Five years after the Duong Lam Village in Ha Tay Province was awarded with a heritage status, the locals are finding it hard to get permits to construct modern facilities or larger houses and want the status revoked. Stories like these raise issues that while heritage preservation and the preservation of monuments is important, there are sometimes real and undesirable effects to those who live in such heritage sites and that the interests of both must be addressed.
Duong Lam Village, Vietnam Net Bridge 20110109
Modern-loving locals turn back on ancient village
Vietnam Net Bridge, 09 January 2011
Vietnam’s Ha Tay province is hosting an exhibition of Buddhist antiquities this July.
Valuable Buddhist antiques displayed
Nhan Dan, 18 July 2008
An artefact auction held today in the Ha Tay Province in Vietnam will see another two Dong Son drums go on the auction block. Proceeds from this auction go to charity.
Ha Tay antiques auctioned for charity
Vietnam Net Bridge, 24 January 2008
24 November 2007 (Vietnam Net Bridge) – The Vietnam Archaeology Institute take on the conservation of two 300-year-old preserved bodies of monks. The two mummies are regarded as sacred objects and how they came to be mummified (embalmed, really) is a mystery.
The mummies return
Duc Hanh heads to Dau pagoda where where two mysterious mummies have lived in silence for 300 years Past a lake and a number of paddy fields, the Dau pagoda sits in isolation near the outskirts of Gia Phuc village in Ha Tay province.
Although originally built in the 11th century under the Ly Dynasty, the pagoda bears the hallmarks of Le-Nguyen dynasty in the 17th century as a number of renovations occurred at that time. Dau pagoda is officially named Thanh Dao Tu or Phap Vu Tu and is dedicated to the Goddess of Rain.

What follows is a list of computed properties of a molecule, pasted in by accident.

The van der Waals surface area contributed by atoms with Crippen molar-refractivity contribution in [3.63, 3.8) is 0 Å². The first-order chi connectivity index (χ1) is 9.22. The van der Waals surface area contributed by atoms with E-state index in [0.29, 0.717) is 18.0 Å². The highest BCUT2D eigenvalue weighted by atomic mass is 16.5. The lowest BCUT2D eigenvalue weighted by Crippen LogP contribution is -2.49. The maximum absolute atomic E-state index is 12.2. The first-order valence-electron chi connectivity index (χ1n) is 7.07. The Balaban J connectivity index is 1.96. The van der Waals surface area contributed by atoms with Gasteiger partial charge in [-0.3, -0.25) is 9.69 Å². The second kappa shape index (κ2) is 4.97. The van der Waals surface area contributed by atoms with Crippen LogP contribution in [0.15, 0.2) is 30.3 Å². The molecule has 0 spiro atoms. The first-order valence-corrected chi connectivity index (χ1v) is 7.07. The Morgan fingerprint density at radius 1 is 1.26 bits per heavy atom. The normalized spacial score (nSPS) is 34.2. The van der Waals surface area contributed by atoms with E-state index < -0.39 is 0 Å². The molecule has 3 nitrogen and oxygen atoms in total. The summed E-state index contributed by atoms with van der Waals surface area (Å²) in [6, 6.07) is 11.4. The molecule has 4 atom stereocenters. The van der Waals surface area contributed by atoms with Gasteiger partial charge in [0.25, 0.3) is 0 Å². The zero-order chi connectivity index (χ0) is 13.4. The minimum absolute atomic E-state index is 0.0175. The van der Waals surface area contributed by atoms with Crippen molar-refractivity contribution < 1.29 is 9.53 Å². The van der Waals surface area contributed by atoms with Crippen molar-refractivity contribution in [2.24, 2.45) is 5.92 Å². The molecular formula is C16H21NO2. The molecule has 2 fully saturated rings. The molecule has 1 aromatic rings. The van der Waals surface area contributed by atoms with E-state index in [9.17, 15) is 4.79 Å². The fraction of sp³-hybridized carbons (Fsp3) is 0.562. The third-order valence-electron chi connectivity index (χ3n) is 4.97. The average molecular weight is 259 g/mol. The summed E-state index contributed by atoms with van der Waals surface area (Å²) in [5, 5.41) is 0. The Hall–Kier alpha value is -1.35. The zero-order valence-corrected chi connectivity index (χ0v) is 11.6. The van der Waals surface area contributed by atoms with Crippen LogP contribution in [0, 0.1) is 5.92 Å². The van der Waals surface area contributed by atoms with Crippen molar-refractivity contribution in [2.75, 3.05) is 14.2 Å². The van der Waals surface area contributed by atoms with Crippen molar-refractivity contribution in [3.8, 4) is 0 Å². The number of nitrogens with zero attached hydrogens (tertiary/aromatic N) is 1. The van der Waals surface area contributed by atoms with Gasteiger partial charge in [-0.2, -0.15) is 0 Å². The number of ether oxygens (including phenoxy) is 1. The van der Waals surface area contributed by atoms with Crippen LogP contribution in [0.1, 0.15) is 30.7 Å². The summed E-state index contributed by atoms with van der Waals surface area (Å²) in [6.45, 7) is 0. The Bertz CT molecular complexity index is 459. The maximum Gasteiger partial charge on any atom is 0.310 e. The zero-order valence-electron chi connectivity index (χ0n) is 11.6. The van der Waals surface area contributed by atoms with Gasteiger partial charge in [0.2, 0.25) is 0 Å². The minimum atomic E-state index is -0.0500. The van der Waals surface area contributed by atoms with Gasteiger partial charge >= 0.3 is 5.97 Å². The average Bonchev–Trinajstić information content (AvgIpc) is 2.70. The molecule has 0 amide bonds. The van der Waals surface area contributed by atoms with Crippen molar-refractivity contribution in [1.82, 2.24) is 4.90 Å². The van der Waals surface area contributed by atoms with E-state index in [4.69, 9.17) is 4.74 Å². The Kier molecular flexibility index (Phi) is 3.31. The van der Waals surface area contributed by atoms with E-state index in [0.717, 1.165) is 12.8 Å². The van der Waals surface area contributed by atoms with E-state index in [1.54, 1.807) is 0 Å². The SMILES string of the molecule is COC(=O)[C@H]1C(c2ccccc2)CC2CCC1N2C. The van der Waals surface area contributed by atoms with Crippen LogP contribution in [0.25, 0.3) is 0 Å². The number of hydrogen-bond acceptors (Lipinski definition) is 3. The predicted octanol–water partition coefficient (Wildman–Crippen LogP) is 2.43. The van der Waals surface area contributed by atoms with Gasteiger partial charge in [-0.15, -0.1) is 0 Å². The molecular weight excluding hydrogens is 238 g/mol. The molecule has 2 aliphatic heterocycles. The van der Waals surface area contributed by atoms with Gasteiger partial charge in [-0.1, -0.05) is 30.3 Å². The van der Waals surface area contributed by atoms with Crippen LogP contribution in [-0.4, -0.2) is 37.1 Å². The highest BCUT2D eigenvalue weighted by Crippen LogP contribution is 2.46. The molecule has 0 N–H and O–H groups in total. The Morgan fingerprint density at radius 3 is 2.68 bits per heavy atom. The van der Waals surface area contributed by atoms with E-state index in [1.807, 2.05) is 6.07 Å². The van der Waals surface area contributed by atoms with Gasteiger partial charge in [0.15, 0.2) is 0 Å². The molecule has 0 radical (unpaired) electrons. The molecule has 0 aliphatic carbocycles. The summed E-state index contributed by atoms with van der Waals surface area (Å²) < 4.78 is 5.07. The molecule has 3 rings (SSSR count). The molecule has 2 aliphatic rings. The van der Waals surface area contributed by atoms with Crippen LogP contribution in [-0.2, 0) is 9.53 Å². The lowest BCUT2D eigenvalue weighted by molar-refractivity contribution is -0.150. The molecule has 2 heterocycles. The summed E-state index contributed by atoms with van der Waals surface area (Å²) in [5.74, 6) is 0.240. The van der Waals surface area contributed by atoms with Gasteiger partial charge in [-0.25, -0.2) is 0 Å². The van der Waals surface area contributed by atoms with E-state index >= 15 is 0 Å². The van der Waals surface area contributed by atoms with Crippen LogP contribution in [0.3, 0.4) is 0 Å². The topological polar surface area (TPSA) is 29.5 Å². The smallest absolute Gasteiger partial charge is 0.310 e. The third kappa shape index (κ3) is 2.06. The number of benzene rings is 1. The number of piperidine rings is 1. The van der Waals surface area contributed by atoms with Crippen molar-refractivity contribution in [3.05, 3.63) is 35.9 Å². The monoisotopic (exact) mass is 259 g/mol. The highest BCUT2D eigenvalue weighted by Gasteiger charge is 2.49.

But Iâ€™m here to meet two monks, who are shrouded in mystery. At first glance youâ€™d be forgiven for thinking these monks were just statues. But in actual fact these are a pair of monks, Vu Khac Minh and monk Vu Khac Truong, who lived in the pagoda more than 300 years ago, were embalmed and preserved after their death.
03 November 2007 (Vietnam Net Bridge) – Built in 1822, the Son Tay Citadel stood guard over the western gate to what is now known as Hanoi. This travel piece takes a walk through the citadel, which seems to have been unfortunately badly restored.
All quiet on the western front
In my mind I had pictured Son Tay town as a sleeping beauty in amongst the hundreds of craft villages of Ha Tay province. I became determined to discover the regionâ€™s â€œhidden charmâ€ and cajoled my uncle into tagging along.
After we arrive, at first, we just amble along the townâ€™s older streets. Everywhere the houses seem small and tidy, the people seem good-natured and the town as a whole seems quaint and tranquil.
When I arrive at the moat that surrounds the ancient citadel weâ€™re given the option of rowing across in a small bamboo boat, though we choose to stroll across the bridge.
Son Tay ancient citadel was built by King Minh Mang in 1822 to defend the western gateway to the city of Thang Long, which is now, of course, Hanoi.
12 Sep 2006 (VietNam Net Bridge) –
Dong Son drum found by chance
A resident of the northern province of Ha Tay unearthed an ancient drum when he was building his house, an official of the local Department of Culture and Information said Monday.
Experts from the Vietnam History Museum tested the drum and came to conclusion that the 2000-year-old drum belongs to Dong Son Civilization.
– Bronze Dong Son Drums by Ha Thuc Can
– Dong Son Drums in Viet Nam